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Denver Hosting Hearing on Trump Environmental Review Law

Public participation in evaluating projects proposed in South Park helped protect waterways thriving with elk, trout and other wildlife. (Pixabay)
Public participation in evaluating projects proposed in South Park helped protect waterways thriving with elk, trout and other wildlife. (Pixabay)
February 11, 2020

DENVER -- The White House Council for Environmental Quality is holding one of just two hearings today in Denver on its plans to modify the National Environmental Policy Act, often called the "Magna Carta" of Federal environmental laws. The proposal calls for narrowing the scope of projects falling under the law's jurisdiction, and limiting public participation.

Lew Carpenter, director of conservation with the National Wildlife Federation, said the act is critical for giving local voices a chance to influence what happens to public lands and waterways.

"Part of our democratic process, part of what we do here in the United States, involves transparent decision making and real evaluation of impacts," Carpenter said. "And I think that this act has provided us that for 50 years."

The act currently requires that federal agencies take a hard and serious look at environmental and public health impacts of major projects, and to consider public input before giving a thumbs up. Carpenter said the new proposal would create loopholes to allow federal agencies to ignore public comments altogether.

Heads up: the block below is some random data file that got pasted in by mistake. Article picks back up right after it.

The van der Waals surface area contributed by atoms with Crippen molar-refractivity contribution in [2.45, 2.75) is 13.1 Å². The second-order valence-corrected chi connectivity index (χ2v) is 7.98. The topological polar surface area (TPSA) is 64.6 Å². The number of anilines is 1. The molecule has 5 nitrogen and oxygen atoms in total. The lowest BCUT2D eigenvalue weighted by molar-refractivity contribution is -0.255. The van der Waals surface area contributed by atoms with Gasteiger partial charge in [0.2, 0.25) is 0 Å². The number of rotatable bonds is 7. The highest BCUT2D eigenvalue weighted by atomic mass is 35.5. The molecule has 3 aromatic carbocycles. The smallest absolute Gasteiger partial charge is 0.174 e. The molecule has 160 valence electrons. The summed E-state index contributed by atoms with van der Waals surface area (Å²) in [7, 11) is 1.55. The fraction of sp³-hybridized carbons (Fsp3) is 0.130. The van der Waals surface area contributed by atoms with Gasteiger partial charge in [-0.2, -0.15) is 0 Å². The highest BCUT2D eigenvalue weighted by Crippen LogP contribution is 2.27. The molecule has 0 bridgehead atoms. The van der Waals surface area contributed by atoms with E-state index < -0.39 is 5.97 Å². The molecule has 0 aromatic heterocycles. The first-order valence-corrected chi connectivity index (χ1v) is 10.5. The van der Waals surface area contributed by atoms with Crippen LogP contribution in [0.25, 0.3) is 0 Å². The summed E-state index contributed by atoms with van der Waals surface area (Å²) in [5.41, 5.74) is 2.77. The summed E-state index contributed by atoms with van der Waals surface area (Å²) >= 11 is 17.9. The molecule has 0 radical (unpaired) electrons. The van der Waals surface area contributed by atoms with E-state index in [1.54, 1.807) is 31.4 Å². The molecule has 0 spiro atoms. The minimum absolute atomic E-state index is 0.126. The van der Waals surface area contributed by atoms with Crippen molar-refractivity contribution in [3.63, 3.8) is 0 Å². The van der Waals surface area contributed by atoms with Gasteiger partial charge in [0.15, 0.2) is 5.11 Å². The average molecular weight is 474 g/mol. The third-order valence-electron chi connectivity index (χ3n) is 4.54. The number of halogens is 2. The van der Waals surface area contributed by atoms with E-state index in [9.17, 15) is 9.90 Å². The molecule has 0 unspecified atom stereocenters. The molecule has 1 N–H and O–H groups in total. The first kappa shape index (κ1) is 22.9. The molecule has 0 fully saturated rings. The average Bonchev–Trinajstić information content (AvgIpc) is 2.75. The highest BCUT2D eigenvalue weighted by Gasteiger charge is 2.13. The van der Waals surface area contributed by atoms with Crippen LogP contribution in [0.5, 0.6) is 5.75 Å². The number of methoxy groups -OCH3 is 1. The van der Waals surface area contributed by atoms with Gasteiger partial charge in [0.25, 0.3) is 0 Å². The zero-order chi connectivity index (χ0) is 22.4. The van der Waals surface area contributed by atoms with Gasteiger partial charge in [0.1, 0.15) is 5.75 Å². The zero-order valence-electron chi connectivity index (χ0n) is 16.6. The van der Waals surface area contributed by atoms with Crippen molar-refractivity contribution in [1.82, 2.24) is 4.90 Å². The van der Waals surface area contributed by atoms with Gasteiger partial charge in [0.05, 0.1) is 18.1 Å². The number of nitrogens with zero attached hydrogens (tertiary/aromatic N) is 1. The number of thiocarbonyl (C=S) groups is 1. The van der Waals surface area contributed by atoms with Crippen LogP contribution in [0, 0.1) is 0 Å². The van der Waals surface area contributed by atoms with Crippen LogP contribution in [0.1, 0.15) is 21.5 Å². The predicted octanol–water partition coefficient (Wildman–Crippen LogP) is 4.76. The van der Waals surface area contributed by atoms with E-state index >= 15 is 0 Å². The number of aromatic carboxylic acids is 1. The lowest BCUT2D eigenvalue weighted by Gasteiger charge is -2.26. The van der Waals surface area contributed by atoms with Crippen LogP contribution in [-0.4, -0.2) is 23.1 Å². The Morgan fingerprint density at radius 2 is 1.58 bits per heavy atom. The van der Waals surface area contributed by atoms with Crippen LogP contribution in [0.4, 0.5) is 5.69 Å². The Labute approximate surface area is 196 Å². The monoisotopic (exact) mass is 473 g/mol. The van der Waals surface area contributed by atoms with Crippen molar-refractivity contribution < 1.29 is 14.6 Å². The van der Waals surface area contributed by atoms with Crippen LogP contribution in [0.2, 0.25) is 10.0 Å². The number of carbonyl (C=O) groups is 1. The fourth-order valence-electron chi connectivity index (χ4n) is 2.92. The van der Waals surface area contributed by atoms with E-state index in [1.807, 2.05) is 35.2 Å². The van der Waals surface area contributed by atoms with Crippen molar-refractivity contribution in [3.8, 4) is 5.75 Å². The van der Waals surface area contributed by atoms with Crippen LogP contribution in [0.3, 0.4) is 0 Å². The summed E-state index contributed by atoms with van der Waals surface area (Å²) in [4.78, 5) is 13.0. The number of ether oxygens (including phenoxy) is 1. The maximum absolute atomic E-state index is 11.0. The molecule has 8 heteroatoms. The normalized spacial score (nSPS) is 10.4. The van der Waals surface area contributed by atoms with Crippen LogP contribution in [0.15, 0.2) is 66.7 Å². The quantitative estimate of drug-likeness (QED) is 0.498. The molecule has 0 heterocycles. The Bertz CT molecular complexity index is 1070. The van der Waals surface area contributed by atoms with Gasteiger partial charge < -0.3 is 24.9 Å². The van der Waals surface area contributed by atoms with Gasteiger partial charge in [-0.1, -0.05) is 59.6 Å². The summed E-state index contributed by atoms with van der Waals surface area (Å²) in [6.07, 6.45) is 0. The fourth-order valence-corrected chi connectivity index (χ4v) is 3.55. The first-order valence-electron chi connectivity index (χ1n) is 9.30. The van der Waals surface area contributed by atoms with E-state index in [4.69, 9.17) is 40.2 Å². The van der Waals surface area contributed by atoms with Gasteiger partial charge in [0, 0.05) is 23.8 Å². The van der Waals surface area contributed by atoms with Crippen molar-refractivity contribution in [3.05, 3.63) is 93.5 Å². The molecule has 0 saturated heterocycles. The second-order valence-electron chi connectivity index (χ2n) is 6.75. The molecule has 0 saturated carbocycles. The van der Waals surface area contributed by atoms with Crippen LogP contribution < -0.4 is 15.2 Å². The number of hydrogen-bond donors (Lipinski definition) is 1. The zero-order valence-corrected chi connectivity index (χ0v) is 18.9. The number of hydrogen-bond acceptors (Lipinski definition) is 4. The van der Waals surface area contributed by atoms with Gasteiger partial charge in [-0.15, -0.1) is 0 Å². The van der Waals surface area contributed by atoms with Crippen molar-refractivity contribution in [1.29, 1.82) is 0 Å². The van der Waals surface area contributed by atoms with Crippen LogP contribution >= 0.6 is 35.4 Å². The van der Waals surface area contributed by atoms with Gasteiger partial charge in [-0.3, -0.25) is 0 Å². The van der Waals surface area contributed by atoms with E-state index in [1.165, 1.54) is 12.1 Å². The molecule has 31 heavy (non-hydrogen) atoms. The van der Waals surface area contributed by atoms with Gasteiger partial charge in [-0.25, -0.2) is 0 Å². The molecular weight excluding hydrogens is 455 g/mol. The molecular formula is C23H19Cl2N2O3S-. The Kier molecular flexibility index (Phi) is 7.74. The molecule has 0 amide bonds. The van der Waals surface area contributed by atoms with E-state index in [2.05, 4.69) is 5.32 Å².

Proponents of the Trump plan claim the 50-year-old legislation has bogged down oil and gas development, prevents investment and slows economic growth.

Carpenter said public participation in evaluating projects proposed in South Park helped protect waterways thriving with trout, elk and other wildlife. He said protecting the Platte River headwaters has big downstream benefits through Nebraska, and habitat along the Missouri and Mississippi rivers.

Carpenter said he doesn't buy the argument that being cautious and careful is bad for business.

"I'm sure there are some places where moving a little quicker might be OK, but it's hard for me to justify that when you have such big environmental and health impacts that could come from it," he said.

The Trump administration's proposal would allow companies to conduct their own environmental reviews. It also eliminates all references to "indirect" effects of development, including downstream water pollution, and "cumulative" impacts such as climate change.

The public can comment on the proposal at the Denver hearing, in Washington, D.C., on February 25, or online at NWF.org/NEPA.

Disclosure: National Wildlife Federation contributes to our fund for reporting on Climate Change/Air Quality, Endangered Species & Wildlife, Energy Policy, Environment, Public Lands/Wilderness, Salmon Recovery, Water. If you would like to help support news in the public interest, click here.
Eric Galatas, Public News Service - CO